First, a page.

How to Strip Wood Furniture
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After removing the finish from the flat areas, use scotchbrite, a stiff brush (plastic, natural bristle, or brass) to remove the finish from all the curved, recessed, and raised surfaces. Brushes make the task easier, but you want to be careful to avoid scratching the wood; especially with soft woods. In most cases a stiff natural bristle brush or Scotchbrite will be your best choice. Brass bristle brushes are useful when trying to remove paint residue from the pores of wood like oak.
Use Scotchbrite and/or brushes to remove the finish from surfaces that aren't flat.
Once it looks like the stripper has removed all it's going to, use scotchbrite and liberal amounts of lacquer thinner to clean the residue from the wood. Lacquer thinner is strong enough to help remove any residual finish and will also remove the wax that's in the stripper. Pour the lacquer thinner in another can and wash the piece down thoroughly. Follow the scotchbrite with clean cooton cloths or heavy duty paper towels (e.g., Scott Shop Towels) and more clean lacquer thinner. Look for any shiny spots that indicate areas where the finish hasn't been completely removed and scrub them clean. If the lacquer thinner doesn't remove the traces of finish from the shiny spots, use a little more stripper on them. When clean towels and lacquer thinner stop picking up residue, the piece is stripped and clean. Let it sit for a day to dry out before starting on the new finish. The wood should look dull and dry if the old finish has been completely removed.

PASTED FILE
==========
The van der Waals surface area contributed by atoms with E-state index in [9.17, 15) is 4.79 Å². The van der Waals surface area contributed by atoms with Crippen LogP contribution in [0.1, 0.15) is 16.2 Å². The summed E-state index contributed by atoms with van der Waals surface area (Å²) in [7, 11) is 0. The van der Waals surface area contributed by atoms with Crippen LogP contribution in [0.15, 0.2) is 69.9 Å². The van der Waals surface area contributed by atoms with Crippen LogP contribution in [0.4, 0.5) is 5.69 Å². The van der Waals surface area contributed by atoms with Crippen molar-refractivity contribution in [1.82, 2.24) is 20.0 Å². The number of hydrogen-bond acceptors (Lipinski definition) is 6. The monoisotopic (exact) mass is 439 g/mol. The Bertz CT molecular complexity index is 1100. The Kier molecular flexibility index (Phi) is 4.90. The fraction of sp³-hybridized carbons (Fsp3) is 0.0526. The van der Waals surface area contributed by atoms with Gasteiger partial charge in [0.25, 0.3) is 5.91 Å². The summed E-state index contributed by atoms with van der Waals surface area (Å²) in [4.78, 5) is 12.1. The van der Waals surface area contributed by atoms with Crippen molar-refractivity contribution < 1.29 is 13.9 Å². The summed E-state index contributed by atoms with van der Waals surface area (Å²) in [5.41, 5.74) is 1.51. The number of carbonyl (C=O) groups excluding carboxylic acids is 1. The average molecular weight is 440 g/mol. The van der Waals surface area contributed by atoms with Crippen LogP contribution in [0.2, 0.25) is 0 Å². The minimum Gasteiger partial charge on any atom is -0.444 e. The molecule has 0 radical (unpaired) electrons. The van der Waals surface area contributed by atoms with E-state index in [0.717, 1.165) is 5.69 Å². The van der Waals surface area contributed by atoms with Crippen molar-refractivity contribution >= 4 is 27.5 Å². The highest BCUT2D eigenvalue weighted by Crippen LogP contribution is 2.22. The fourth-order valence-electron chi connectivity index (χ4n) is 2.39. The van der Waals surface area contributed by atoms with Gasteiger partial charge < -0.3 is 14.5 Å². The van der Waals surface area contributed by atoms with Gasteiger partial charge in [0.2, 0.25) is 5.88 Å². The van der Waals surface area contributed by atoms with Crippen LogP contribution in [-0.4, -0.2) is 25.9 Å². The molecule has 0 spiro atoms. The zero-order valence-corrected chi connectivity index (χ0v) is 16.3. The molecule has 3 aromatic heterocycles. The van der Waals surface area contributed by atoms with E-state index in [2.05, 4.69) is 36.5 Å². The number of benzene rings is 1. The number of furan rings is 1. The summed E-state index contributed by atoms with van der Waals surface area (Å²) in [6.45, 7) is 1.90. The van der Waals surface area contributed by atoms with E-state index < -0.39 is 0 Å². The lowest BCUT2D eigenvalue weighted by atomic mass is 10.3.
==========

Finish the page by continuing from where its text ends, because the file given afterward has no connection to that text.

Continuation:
After removing the finish, take all the sludge and mix it with wood shavings or kitty litter in one of your cans. Leave the can open in a safe place and let the solvents completely evaporate. Once the solvents are gone, you're left with the same finish you had, only it's dried up in a can and you can dispose of it safely. Check with your local trash company to see if the waste can be disposed of in the regular trash or if you need to take it to a hazardous waste disposal site. Some localities have scheduled days for disposing of household hazardous waste at no charge.
Methylene Chloride (MC) is non-flammable, but it is toxic and a suspected carcinogen. When inhaled, the fumes metabolize in the blood to form carbon monoxide. This causes your heart to pump harder and can trigger heart attacks in people with existing heart conditions. If you have a heart condition, avoid using a stripper that contains MC.
Alkali fortified MC is often used in "marine grade" finish removers and are available at most marine supply stores (your local home center, hardware, or paint store may stock it as well). Alkali fortified MC strippers are effective on tougher coatings such as epoxy and polyester. They are more expensive and hazardous to work with so additional care should be taken when using these strippers.
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